The ark of the covenant was so called because in it was placed, and it existed as a receptacle for, the two tables of stone on which Jehovah had supernaturally inscribed the ten commandments, the foundation of his law to Israel. It was an ordinary-sized, gold-plated, shittim-wood chest one and one half cubits, or twenty-seven inches, wide and high, and two and one half cubits, or forty-five inches, long. Around the top was a crown of gold, which seems to have been purely for the purpose of ornamentation, as it was on the table and golden altar. Two golden rings, with a gold-covered bar, on each of the two sides furnished a means of conveying it from place to place.
The mercy seat was a slab of pure gold as wide and as long as the ark, and was laid on top of the ark, fitting down inside the crown as a sort of lid. On the ends of it, and of one piece of gold with it, were fashioned two angelic winged figures, called cherubims. These faced each other, looking down upon the mercy-seat and stretching their wings out above and before them until the tips of the wings of the one touched the other’s, making a sort of covering or canopy over this symbolic throne of the invisible God. “There,” above the mercy-seat, overshadowed by the wings of the cherubmin, said the Lord, “I will meet with thee, and I will commune with thee from above the mercy-seat, from between the two cherubims which are upon the ark of the testimony, of all thins which I will give thee in commandment unto the children of Israel.”(Exod. 25:22). There shone the Shekinah, the glory of the Lord, according to Jewish tradition. There is some ground for this tradition in the pillar of fire that led Israel through the wilderness journey and in the glory of the Lord at different times filled or was seen on the tabernacle. There on the mercy-seat, on the great day of atonement, the atoning blood was sprinkled in the very presence of God. For only there in the presence of this blood could the holy God consistently commune with sinful men.
Typical Significance of the Ark and Mercy-seat. – We must view the ark and mercy-seat together, as they were very closely related to each other, to get a clear idea of their typical meaning. The mercy-seat was God’s throne,with the ark for its base, the cherubim for sides and supports and their outstretched wings for a canopy above. It is doubtess here we get the beautiful expression, “throne of grace.” (Heb. 4:16). It was a place of mercy.
The symbolic and typical significance can be better understood by getting the force of the meaning of the name of the mercy-seat. It is sometimes translated the propitiatory covering. But it was not this in the sense of a mere covering for the ark. According to Dr. Fairbairn, the Hebrew name, capporeth, which means covering, is never used for covering in the ordinary sense. It is never mentioned precisely as the lid of the ark. It was a place where sin was covered. The translators of the Septuagint have, with this in mind, expressed the idea very well as a propitiatory overing. It was an atonement covering. Now Jesus is the true mercy-seat or propitiatory. “Being justified freely by his grace through the redemption that is in Christ Jesus: whom God hath set forth to be a propitiation through faith in his blood.” (Rom.3:24, 25). The blood sprinkled by the mediating high priest on atonement-day on that pure-gold mercy-seat was typical of the precious atoning blood of Jesus. The mercy-seat must be considered with the blood upon it, as the altar with the sacrifice upon it. So also the ark should be regarded, with the symbolic law of God in it, as a type.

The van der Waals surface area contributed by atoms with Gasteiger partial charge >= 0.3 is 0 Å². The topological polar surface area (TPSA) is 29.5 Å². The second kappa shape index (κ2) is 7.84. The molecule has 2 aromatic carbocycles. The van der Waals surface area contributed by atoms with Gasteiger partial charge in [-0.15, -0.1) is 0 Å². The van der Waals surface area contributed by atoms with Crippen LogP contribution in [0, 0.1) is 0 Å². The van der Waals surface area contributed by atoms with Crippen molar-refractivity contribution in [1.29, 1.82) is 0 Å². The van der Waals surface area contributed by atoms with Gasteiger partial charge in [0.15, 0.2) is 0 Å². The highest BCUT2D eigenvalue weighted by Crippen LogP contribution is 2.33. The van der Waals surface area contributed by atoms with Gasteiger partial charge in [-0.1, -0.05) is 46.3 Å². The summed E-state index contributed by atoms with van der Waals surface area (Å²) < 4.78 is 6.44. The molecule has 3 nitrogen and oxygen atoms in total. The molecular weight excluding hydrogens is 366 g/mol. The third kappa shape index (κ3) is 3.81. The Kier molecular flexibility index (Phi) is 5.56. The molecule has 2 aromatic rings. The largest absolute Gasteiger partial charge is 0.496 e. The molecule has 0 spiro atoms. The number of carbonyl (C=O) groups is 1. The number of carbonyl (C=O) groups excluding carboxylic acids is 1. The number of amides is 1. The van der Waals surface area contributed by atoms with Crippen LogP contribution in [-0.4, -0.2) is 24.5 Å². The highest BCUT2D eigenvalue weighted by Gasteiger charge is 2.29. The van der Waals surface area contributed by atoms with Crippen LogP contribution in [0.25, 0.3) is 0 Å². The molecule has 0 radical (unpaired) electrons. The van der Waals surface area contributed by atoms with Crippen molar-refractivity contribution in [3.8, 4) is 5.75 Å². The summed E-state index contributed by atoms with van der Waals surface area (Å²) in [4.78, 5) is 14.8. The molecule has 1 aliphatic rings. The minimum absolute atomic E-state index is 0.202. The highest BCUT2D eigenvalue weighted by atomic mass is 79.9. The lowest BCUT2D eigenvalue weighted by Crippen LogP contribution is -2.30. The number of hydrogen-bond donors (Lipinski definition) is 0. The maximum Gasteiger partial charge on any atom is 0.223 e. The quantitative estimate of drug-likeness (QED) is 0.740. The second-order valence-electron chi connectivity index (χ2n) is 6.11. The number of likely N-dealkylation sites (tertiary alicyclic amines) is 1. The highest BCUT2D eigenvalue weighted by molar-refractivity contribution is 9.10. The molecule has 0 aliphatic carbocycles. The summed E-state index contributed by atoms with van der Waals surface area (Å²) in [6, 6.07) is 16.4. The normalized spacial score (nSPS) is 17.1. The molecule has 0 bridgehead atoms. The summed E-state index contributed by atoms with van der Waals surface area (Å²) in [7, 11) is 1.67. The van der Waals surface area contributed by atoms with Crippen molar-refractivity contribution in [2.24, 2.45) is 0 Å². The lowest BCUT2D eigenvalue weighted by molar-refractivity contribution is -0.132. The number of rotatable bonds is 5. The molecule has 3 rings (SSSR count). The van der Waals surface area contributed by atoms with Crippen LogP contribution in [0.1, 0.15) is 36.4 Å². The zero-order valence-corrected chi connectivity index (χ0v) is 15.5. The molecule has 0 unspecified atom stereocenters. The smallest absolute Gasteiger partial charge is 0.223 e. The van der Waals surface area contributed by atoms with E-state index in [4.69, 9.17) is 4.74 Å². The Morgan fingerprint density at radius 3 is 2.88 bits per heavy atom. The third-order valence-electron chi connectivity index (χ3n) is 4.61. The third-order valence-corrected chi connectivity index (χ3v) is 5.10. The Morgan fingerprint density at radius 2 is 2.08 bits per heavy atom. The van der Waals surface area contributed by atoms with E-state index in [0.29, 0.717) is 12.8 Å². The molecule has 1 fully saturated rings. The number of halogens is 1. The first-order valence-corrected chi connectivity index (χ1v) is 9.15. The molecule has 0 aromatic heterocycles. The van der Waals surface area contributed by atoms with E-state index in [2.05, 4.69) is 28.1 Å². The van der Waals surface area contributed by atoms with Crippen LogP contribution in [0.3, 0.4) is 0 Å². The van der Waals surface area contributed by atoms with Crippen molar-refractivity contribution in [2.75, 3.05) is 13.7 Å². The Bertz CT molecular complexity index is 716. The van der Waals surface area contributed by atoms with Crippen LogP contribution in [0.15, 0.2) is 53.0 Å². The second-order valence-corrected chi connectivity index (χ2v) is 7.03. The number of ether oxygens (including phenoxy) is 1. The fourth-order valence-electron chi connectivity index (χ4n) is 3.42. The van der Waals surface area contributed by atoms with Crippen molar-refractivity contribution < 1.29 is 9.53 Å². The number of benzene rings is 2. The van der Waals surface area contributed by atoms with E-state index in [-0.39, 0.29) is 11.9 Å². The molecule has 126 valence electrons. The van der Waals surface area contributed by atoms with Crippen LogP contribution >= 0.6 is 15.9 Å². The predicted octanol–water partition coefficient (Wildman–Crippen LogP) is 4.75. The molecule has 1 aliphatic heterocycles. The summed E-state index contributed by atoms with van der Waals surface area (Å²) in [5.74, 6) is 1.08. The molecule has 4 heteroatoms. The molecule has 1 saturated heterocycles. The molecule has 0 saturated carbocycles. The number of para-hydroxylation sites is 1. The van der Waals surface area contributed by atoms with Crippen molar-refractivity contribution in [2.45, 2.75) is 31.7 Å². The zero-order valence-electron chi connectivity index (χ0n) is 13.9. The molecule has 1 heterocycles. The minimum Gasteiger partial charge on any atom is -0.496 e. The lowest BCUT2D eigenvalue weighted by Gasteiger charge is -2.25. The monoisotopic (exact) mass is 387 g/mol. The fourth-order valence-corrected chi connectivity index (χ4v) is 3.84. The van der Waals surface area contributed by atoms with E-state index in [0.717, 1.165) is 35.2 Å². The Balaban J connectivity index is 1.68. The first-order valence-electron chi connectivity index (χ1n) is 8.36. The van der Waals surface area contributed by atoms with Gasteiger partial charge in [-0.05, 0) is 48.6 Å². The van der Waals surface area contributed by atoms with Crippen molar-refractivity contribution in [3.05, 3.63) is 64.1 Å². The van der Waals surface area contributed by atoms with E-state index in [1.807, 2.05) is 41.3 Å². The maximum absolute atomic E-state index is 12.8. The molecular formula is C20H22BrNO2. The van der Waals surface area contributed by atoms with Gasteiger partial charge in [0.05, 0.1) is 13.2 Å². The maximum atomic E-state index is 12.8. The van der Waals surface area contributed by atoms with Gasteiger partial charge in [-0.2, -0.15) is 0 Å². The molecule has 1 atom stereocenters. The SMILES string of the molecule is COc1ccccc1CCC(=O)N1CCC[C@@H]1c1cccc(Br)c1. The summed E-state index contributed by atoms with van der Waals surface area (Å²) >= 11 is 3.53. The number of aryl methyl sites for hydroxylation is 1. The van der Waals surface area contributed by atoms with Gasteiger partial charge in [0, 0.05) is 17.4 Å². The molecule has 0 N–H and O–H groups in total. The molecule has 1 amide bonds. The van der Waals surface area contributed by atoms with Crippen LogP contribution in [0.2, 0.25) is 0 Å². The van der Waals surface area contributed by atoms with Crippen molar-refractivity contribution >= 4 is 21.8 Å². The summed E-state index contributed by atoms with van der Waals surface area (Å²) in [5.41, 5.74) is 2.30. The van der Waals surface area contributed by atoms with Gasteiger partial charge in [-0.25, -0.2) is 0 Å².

The ark was typical of God’s righteous law which sinful man has violated. And the mercy-seat was typical of Jesus Christ as the atoning sacrifice for the sin of violating that law. The mercy-seat was the same length and width as the ark; so Jesus’ atonement is coextensive with man’s sin in breaking God’s holy law. It covers every sin. God’s mercy through Christ is equal to his just ice. What a beautiful symbol of the ground on which God offers pardon to those deserving of penalty. It is only in the presence of the propitiatory blood covering his violated law that the Holy One can commune with those who are unholy. Thank God for Jesus the “propitiation for our sins: and not for ours only, but also for the sins of the whole world.” (1 John 2:2).
But what do the cherubim represent? More or less mystery surrounds both the nature and symbolic meaning of the two golden cherubim. That they were winged creatures of the angelic order seems fairly clear. These had wings certainly. Probably these are not essentially different from those seraphim of Isaiah’s vision which had six wings (Isa. 6:2). They are always represented as being closely connected with the throne or presence of God or as doing his work. Certainly the close relation of the golden cherubim to the mercy-seat, as well as the cherubic figures worked in the hangings of the walls and in the veil, signified the fact of the presence of the invisible God.
While we may be sure of this, yet there may be also a fuller significance to them. They certainly cannot symbolize agents, but must represent something different from yet analogous to themselves. When our foreparents were driven from Eden, cherubim were set at the gate to keep the way to the tree of life. They were closely connected with God’s judicial government, executors of justice. Is it not possible that these beings that seem to belong to God’s presence are hieroglyphs of his divine attributes such as justice and mercy? May not one of the golden cherubim of the mercy-seat represent justice and the other mercy as they meet in the presence of the atoning blood of Jesus? There with eyes fixed upon the blood, justice and mercy come face to face and are reconciled together, yea, they become one, and one with the true propitiatory, the Lord Jesus Christ.
continued, next THE ANTITYPICAL HOLY OF HOLIES